- Lisa Hannigan
- The Burren
- Galway Mayo Institute of Technology (GMIT)
- The Galway Food Festival
- Katy McGuinness
- Food & Wine Magazine
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Transcript of the Show
Catherine Moran: JP McMahon, Welcome to The Artisan Food & Drink Business Show. Thank you so much for your time to talk to me today. I would like to ask you about three culinary adventures that you are currently pursuing. Firstly, your restaurants here in Galway city and Food on the Edge, and also FARMER. I know that’s a big ask because you’re clearly a very busy person and you’ve also got the Irish Times food column, which is Culinaria, and you run an award winning cookery school here at Aniar.
JP McMahon: In Aniar, yeah.
Catherine Moran: We might and we might not get time to talk about those, could we just get stuck in and talk about your restaurants? Would you describe what your restaurants are like?
JP McMahon: Yeah. I suppose the three restaurants are all located in Galway and they all sort of operate with a similar philosophy of trying to produce good food. Aniar is a Michelin star restaurant. I suppose people could call it “fine dining.” We don’t have table clothes or anything like that. It’s not stuffy, but I suppose it’s as close as we’ll get to fine dining, within the context of the other restaurants.
We have Cava, which is our tapas bar, which is probably the mother ship, as I call it, because it does the most amount of business. It’s a very popular tapas restaurant in Galway. Then we have EAT Gastro pub, which is our exploration of gastro pub cooking.
All of them are different avenues of food that I like to pursue. All of the food comes from the same place. We all have the same core suppliers, so the food that comes into Aniar or the food that goes into Cava, or the gastro pub, all comes from the same suppliers.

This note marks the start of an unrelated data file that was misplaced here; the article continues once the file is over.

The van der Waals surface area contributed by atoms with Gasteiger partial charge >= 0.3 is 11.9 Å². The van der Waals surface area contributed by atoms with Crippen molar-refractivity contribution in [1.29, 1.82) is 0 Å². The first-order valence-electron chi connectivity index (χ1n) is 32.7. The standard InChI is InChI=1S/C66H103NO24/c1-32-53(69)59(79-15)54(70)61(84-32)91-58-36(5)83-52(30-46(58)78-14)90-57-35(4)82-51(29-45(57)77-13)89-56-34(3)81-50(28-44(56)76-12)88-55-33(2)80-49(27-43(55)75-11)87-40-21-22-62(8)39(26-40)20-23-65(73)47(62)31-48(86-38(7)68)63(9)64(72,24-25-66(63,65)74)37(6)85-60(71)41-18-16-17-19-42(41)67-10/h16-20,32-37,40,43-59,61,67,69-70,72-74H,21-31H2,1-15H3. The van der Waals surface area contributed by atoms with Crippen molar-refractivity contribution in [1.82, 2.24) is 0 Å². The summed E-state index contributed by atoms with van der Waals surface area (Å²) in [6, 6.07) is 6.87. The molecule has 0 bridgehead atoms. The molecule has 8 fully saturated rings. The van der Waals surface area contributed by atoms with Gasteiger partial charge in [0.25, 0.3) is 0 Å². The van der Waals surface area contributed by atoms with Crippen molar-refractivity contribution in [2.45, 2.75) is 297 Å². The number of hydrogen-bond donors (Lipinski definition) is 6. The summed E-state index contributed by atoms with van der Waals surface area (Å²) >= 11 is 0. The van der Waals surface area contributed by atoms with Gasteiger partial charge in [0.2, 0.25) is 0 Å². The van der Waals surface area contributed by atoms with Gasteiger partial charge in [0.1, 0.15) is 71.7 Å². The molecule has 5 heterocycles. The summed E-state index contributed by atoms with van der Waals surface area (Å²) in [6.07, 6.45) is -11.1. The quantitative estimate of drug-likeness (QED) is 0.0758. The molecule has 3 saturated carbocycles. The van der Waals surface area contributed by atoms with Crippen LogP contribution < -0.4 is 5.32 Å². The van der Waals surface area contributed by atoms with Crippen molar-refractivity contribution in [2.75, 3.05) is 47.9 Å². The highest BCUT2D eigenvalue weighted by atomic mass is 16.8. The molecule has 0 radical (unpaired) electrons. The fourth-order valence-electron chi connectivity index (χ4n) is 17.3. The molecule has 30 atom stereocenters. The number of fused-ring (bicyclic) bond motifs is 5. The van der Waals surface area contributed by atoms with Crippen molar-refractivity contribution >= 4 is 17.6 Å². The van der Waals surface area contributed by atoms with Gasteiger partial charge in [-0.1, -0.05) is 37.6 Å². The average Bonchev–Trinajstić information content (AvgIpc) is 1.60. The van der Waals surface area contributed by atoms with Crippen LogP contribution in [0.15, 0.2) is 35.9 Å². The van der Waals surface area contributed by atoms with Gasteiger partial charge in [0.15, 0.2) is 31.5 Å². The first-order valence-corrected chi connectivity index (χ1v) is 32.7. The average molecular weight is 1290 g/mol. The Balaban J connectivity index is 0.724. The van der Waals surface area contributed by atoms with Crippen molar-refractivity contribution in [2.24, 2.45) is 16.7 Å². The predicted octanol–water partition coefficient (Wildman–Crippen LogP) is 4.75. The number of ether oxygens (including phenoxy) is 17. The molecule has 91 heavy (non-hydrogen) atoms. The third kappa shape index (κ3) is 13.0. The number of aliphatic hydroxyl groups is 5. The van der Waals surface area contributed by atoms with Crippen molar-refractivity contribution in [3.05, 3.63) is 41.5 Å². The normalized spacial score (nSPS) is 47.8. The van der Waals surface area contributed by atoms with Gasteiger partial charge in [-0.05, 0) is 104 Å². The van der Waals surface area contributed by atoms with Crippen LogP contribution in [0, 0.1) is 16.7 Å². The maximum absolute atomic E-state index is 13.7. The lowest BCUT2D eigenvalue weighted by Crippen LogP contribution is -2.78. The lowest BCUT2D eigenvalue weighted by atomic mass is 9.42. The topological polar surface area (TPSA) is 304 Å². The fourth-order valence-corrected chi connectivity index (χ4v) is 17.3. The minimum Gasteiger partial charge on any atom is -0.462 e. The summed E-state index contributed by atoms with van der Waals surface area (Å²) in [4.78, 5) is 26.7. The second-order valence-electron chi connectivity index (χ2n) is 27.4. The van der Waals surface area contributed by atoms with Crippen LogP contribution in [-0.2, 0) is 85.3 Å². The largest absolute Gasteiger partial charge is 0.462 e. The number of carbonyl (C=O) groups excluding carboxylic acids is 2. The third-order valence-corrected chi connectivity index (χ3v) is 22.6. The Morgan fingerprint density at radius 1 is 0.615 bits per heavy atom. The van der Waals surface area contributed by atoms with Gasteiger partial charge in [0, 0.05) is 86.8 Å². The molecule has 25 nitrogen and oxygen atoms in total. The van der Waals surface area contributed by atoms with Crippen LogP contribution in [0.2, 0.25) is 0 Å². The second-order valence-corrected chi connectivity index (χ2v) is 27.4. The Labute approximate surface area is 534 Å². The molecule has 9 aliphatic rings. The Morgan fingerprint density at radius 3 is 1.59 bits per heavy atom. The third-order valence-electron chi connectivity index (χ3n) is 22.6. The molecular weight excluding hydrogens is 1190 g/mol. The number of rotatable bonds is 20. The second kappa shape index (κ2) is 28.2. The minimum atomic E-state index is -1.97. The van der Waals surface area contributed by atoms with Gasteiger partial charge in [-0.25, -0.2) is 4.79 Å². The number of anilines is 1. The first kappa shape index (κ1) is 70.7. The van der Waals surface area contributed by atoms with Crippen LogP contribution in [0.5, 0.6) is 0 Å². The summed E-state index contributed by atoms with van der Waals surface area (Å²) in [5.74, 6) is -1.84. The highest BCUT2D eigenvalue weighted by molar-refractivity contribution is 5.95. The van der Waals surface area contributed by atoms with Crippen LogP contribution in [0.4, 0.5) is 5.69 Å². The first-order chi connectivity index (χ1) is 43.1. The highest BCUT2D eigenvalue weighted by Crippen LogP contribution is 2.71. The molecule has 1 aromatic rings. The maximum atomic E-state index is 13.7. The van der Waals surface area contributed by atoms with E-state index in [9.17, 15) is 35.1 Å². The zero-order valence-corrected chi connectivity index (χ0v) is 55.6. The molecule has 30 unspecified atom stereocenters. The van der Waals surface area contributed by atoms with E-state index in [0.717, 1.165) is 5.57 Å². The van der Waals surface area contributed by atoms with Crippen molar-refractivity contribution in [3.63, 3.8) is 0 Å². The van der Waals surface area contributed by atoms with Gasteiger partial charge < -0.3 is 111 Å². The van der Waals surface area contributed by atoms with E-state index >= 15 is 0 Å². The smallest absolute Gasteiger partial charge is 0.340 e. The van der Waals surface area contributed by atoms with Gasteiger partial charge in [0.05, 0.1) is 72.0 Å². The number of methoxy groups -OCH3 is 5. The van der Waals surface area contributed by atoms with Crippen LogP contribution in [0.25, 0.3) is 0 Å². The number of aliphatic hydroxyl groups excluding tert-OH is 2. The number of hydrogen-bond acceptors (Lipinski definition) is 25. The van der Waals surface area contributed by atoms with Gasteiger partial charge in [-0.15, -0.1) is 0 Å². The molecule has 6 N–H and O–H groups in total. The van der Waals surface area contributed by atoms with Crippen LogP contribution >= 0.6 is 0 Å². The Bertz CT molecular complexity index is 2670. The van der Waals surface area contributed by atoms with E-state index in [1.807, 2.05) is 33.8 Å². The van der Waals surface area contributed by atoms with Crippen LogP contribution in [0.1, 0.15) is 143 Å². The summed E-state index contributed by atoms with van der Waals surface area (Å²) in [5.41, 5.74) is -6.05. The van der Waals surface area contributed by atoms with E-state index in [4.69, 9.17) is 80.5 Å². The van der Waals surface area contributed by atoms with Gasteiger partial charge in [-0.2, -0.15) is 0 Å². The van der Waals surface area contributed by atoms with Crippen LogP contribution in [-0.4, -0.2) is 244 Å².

That’s one of the main objectives, is to try and produce different levels of food with the same good quality produce. Whether it’s artisan or organic, it’s from a small local producer. It’s not just the treasure trove of say, the fine dining industry. This can be used in gastro pub cooking to make chips or to make burgers, all of the things are commonly looked down upon in relation to fine dining. It’s just trying to educate people to show them that good food can be used in many, many different ways.
Catherine Moran: The three venues, they clearly present three different eating experiences and that was a deliberate decision on your part… I hate to use the word target, but to satisfy different segments of the market?
JP McMahon: I suppose it happened very organically. When we opened Cava in 2008, I couldn’t have said we had a strategy to say, “This is what we’re going to do.” It evolved very, very naturally. Two years after Cava, when we opened up Aniar, we were in a different place and we wanted to explore different things. Then when we opened EAT… Different opportunities arise and I suppose that ties into what you were saying earlier on about FARMER and what I want to do next. It’s about trying to get good food to the most amount of people, in various different ways. I suppose, I’m very diverse in what I like, so for me … it’s less a target market, I just wouldn’t be content if it was just pursuing the food that we do in Aniar, or just pursuing the food we do in Cava, because I think there’s just so much else there to be explored.